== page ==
Celebrating Manchester’s burgeoning relationship with India
The Mayor of Greater Manchester, Andy Burnham, discusses the many opportunities Manchester offers to Indian companies looking to expand into the UK and lays out his vision for the wider Manchester-India partnership.
Next month I’ll be leading a delegation from the UK city-region of Greater Manchester on a visit to India and Bangladesh – a chance to celebrate an exciting new era of closer working ties.
Visiting Mumbai, Mysore, Bangalore and Delhi, it provides an opportunity to explore the benefits of collaboration resulting from the creation of the Manchester India Partnership (MIP), a bilateral trade organisation established in February 2018 to build and strengthen trade, investment, cultural, and educational links.
With broader economic uncertainty over Brexit, it’s good to be able to enjoy support from partners elsewhere. The economic value of Manchester’s relationship with India has been estimated as being worth up to £400m in the next five years.
India is a key market in Greater Manchester’s internationalisation strategy as it presents significant opportunities to the city-region, but these opportunities are mutual, and Greater Manchester is also helping India with its own economic growth plans.
India has the fastest growing economy in the world and MIP brings together businesses, universities, and the public sector to develop a strategic approach to engaging one of the UK’s most important international partners.
Therefore, I’m delighted to be visiting India with an MIP delegation showcasing the impact of our strengthened relationships across technology, engineering, advanced manufacturing, healthcare and academia, while also emphasising opportunities for tourism.
There are numerous similarities between India and Greater Manchester’s ambitions, making them ideal partners. More than 200,000 people of Indian origin live in the North of England, more than 50,000 members of the Indian diaspora within Greater Manchester alone. One hundred Indian businesses have bases in Northern England.
Initiatives backed by the Indian government, such as Digital India, Make in India, and Clean Energy India, align with Greater Manchester’s research and innovation strengths in technology, advanced manufacturing and energy – creating huge opportunities for partnership.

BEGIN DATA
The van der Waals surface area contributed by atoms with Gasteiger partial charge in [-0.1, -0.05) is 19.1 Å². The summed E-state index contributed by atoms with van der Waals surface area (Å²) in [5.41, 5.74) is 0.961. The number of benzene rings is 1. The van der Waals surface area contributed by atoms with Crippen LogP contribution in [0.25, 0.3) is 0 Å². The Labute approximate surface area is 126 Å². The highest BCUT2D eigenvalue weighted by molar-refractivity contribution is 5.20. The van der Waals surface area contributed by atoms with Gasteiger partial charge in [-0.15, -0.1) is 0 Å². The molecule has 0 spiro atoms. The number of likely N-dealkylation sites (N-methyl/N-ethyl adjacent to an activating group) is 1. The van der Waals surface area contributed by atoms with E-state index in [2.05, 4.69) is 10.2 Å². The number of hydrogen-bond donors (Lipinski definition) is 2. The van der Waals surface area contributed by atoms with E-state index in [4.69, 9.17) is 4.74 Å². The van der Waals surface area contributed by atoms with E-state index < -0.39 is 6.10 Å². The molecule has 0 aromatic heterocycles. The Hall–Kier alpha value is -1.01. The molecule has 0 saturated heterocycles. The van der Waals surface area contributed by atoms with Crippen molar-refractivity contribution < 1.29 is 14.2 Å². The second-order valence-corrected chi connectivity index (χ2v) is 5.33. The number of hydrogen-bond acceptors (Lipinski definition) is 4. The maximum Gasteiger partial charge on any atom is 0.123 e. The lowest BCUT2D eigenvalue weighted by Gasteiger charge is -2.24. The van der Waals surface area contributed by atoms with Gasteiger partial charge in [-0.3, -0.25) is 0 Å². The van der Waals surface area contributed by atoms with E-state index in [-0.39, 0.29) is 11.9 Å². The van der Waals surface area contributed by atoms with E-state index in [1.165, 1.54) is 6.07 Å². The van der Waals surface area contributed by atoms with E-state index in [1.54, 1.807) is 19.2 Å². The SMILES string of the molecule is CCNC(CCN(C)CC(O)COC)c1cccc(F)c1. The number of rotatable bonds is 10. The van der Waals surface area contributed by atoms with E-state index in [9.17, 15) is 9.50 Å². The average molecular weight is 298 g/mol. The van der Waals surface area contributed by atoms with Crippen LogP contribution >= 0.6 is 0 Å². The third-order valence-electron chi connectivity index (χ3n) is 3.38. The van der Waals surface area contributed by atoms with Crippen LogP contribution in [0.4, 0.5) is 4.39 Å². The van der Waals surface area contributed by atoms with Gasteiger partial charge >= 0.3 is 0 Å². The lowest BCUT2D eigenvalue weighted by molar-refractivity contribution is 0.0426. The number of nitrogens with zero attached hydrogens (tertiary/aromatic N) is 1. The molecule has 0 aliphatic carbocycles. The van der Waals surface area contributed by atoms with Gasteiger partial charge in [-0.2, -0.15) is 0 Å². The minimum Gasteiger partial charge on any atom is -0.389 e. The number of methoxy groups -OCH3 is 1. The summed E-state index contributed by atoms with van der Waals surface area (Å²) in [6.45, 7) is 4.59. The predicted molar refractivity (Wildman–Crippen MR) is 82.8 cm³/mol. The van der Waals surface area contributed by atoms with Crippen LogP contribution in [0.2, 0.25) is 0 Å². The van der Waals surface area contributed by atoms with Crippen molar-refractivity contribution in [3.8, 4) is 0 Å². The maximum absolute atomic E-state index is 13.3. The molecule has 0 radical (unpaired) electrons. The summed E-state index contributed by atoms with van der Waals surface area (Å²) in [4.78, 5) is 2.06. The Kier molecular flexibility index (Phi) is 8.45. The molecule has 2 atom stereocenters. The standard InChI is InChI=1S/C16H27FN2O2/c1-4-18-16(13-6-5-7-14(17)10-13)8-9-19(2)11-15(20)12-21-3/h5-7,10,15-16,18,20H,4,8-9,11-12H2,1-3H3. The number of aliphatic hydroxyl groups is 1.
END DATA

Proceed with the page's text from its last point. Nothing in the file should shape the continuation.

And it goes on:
Our burgeoning relationship is producing tangible benefits on both sides.
In October 2018, representatives from MIP and MIDAS, Greater Manchester’s inward investment agency, delivered two concurrent events in India; promoting the city-region’s strengths in digital innovation and advanced materials.
As part of a separate programme focused on advanced materials, supported by the Department for International Trade, two events also took place in Pune and Bangalore, which were attended by senior figures from some of India’s largest industrial companies.
Ahead of the opening of Manchester’s £60m Graphene Engineering Innovation Institute (GEIC) in December 2018, Graphene@Manchester and MIDAS showcased opportunities available to Indian corporates by utilising lightweight materials, such as graphene; and how they can leverage Greater Manchester’s material research and innovation expertise to drive technology innovation.
Since its launch, MIP has achieved significant success, including a ‘HQ of the North’ for Indian-owned IT services firm Tech Mahindra at MediaCityUK in Salford.
Greater Manchester has also partnered Deloitte on their Technology Fast 50 India programme, hosting almost a dozen Indian tech companies interested in securing a stepping stone into the UK market and an establishment support package worth over £20,000.
MIP has twice hosted the Manchester India Business Summit, showcasing the city as a key business destination to influential Indian companies and prominent government figures, and MIP has twice earned the ‘Trade and Investment Promotion Organisation of the Year Award’ at the UK-India Awards.
Greater Manchester can support Indian upskilling through its academic institutions and businesses. It can also benefit from the knowledge exchange by attracting the best Indian students and workers to contribute to its growing skills-based economy.
Notable progress on this front includes the University of Bolton’s partnership with the Karnataka State Higher Education Board and the University of Salford’s partnership with the Indian Institute of Management Bangalore, one of Asia’s leading business schools.
Cultural links could not be stronger. Due to open in 2021, a new South Asia Gallery will form the centrepiece of an £11.5m investment at Manchester Museum. This summer, Manchester’s Old Trafford Cricket Ground hosted six ICC World Cup 2019 fixtures, including India’s victory over Pakistan. The game is understood to have been seen by more than one billion people worldwide.
I’d like to place on record my thanks to all of the organisations – both in India and Greater Manchester – that have helped get MIP to where it is today, and would also urge any others interested in contributing to our common goal of forging closer ties between Greater Manchester and India to join us.
Andy Burnham is the Mayor of Greater Manchester, UK.